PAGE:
The contemporary print is by Linda Adato, a master of color intaglio. The subject matter of her prints varies from the architecture of New York City, to the chambers and ancient ruins of Europe, to her own backyard. She “enjoy[s] exploring the geometry of the structures in these images and capturing the light at a certain moment or time of day,” always drawing attention to the balance between light and dark, hidden and seen. Adato’s work is distinctive for its delicate synthesis of composition, subtle use of color, and classical elegance. She has been making color etchings for over twenty-five years and is exceptionally skilled at “a la poupee”,  a one plate method of color printing where the colors are inked and wiped on the plate prior to printing.

Image on Top: Erste Seite der Furstle Hoff Capelle, mit dem Herrfchafftle Stuhl. By Paul Decker. Copper engraving, 1711-1716. Published by Peter Detleffsen. Image size 14 3/4 x 14 7/8″. LINK.

Image on Bottom: The Palace. By Linda Adato. Color etching with aquatint and soft ground, 1993. Edition 19/75. Image size 23 3/4 x 15 3/4″. LINK. 

Erste   Seite der Furstle Hoff Capelle, mit dem Herrfchafftle Stuhl. By Paul Decker.

Erste Seite der Furstle Hoff Capelle, mit dem Herrfchafftle Stuhl. By Paul Decker. LINK.

The Palace. By Linda Adato. LINK.

The Palace. By Linda Adato. LINK.

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Citiscapes, Color etching, Drypoint, Early 20th Century, Etching, Landscapes, Multi-plate etching, Prints

Charles Mielatz

Scene of Cows and an Old Well in a Pasture. Charles Mielatz. Etching, 1911. LINK.

Scene of Cows and an Old Well in a Pasture. Charles Mielatz. Etching, 1911. LINK.

Charles Frederick William Mielatz was born in Bredding, Germany in 1864. He arrived in this country as a young boy and studied at the Chicago School of Design. Mostly self-taught, his first prints were large New England landscapes reminiscent of the painter-etcher school of American art. In 1889, he was invited by the Iconofiles Society to produce a print of Wall Street. He fell in love with the urban landscape and for the rest of his life, Mielatz created urban imagery.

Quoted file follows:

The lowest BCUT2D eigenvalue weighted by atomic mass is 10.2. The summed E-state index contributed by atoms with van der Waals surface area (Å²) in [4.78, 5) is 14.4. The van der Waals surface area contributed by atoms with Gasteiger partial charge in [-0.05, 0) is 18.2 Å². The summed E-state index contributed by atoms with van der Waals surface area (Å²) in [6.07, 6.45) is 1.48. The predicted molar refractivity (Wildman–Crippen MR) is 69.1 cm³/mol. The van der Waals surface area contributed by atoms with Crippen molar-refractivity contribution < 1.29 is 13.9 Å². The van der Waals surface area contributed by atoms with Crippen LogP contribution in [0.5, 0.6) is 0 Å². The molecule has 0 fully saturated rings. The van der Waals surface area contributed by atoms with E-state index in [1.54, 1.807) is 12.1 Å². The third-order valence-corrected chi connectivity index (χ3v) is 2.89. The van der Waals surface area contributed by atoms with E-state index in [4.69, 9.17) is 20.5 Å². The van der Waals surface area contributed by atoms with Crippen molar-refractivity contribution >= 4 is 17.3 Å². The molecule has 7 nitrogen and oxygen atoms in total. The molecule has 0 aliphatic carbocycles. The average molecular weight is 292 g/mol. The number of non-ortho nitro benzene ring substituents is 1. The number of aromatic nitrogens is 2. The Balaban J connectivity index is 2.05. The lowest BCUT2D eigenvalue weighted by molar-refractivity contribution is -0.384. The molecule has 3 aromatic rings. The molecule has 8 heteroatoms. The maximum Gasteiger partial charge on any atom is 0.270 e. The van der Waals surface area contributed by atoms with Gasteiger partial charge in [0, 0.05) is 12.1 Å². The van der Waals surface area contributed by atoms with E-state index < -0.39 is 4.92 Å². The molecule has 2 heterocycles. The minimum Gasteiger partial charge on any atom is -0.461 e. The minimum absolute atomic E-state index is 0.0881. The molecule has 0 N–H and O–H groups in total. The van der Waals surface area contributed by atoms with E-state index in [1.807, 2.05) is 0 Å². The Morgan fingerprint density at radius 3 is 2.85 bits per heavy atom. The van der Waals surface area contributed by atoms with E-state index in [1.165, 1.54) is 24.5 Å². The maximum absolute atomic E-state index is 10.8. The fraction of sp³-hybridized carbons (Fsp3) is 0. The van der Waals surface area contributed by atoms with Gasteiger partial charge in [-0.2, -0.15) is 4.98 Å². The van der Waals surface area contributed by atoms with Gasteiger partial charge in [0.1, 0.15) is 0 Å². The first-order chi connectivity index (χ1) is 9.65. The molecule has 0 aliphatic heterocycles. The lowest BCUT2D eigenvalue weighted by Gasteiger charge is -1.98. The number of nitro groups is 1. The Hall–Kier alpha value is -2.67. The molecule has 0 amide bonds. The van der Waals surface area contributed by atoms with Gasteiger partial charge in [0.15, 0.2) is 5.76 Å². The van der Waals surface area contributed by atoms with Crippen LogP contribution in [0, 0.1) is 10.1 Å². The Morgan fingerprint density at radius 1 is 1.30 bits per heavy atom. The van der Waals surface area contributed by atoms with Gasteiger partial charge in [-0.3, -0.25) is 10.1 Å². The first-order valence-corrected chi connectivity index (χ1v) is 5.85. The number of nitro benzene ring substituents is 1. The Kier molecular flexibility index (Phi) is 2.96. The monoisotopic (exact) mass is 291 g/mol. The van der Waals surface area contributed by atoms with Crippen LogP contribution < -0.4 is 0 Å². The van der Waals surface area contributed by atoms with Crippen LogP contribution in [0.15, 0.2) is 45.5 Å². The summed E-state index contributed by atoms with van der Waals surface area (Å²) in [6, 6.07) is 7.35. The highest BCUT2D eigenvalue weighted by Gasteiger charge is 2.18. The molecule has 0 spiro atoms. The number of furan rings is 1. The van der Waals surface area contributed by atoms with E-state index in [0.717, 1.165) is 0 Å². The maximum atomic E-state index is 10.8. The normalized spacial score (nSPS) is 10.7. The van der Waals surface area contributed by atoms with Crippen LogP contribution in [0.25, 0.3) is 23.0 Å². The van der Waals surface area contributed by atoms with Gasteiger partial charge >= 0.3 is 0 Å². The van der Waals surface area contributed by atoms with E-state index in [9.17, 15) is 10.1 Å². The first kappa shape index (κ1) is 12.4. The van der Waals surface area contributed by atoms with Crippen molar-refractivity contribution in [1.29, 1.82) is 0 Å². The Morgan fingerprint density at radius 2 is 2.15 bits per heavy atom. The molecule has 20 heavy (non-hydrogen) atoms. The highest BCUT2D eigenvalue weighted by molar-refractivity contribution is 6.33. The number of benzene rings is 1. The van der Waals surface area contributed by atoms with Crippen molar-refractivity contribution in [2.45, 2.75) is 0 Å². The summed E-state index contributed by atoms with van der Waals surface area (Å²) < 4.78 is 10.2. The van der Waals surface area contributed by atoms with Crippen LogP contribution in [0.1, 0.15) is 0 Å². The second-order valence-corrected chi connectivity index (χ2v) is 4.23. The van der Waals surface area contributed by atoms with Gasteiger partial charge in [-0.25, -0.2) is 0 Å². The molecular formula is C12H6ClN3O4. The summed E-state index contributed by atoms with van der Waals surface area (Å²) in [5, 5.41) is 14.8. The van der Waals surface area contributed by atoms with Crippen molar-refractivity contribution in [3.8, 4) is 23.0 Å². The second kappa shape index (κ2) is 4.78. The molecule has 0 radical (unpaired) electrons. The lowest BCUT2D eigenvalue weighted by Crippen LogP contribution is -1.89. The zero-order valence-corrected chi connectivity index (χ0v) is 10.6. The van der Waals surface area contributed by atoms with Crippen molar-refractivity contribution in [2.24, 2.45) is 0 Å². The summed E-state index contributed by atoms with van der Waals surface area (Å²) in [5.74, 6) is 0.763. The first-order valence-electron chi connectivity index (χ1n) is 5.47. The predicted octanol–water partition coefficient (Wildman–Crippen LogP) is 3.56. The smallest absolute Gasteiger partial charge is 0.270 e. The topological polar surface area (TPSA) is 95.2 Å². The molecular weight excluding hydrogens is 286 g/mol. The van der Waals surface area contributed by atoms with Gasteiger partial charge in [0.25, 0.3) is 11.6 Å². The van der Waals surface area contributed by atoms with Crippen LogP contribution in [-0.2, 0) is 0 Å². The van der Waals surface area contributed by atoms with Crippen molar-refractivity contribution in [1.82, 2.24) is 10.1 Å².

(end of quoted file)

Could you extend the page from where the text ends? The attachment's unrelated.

Porch of the Old Customs House (Wall Street). Charles Mielatz. Etching, 1909. LINK.

Porch of the Old Customs House (Wall Street). Charles Mielatz. Etching, 1909. LINK.

Mielatz was a master technician in the field of etching, reworking many of his plates numerous times to precisely master the feeling and composition he was seeking in his images. It is not unusual for him to have many states of each print. He was also one of the early pioneers of multi-plate color etchings in this country. Although the process dates back to the eighteenth-century, for most of the nineteenth-century it was not used. It is thought that the color prints of Mary Cassatt could have influenced him.

Spingler-Van Beuren - The Covered Porch. Charles Mielatz. Color etching, 1913. LINK.

Spingler-Van Beuren – The Covered Porch. Charles Mielatz. Color etching, 1913. LINK.

The Door of St. Bartholomew's. Charles Mielatz.  Three-plate color etching, 1909. LINK.

The Door of St. Bartholomew’s. Charles Mielatz. Three-plate color etching, 1909. LINK.

Although there is no hard documentation that he influenced other artists active in New York City, his choice of etching style is remarkably similar to the drypoints that Martin Lewis produced in the late 1920’s, and his choice of subject matter is not dissimilar to that of John Sloan, who started producing etchings of NYC by 1905.

Old Spar Yard, South Street. Charles Mielatz. Etching, roulette, and sandpaper, undated. LINK.

Old Spar Yard, South Street. Charles Mielatz. Etching, roulette, and sandpaper, undated. LINK.

Charles Mielatz was a member of the New York Etching Club, the Brooklyn Society of Etchers, and was an associate member of the National Academy of Design. In 1906, he succeeded James David Smillie as the etching teacher at the National Academy, a position he held until his death on June 2, 1919.

The Jumel Mansion. Charles Mielatz. Etching, 1906. LINK.

The Jumel Mansion. Charles Mielatz. Etching, 1906. LINK.

Edgar Street (The Shortest Street in New York City). Charles Mielatz. Etching, 1910. LINK.

Edgar Street (The Shortest Street in New York City). Charles Mielatz. Etching, 1910. LINK.

Ericsson's Day No.1. Charles Mielatz. Drypoint, 1914. LINK.

Ericsson’s Day No.1. Charles Mielatz. Drypoint, 1914. LINK.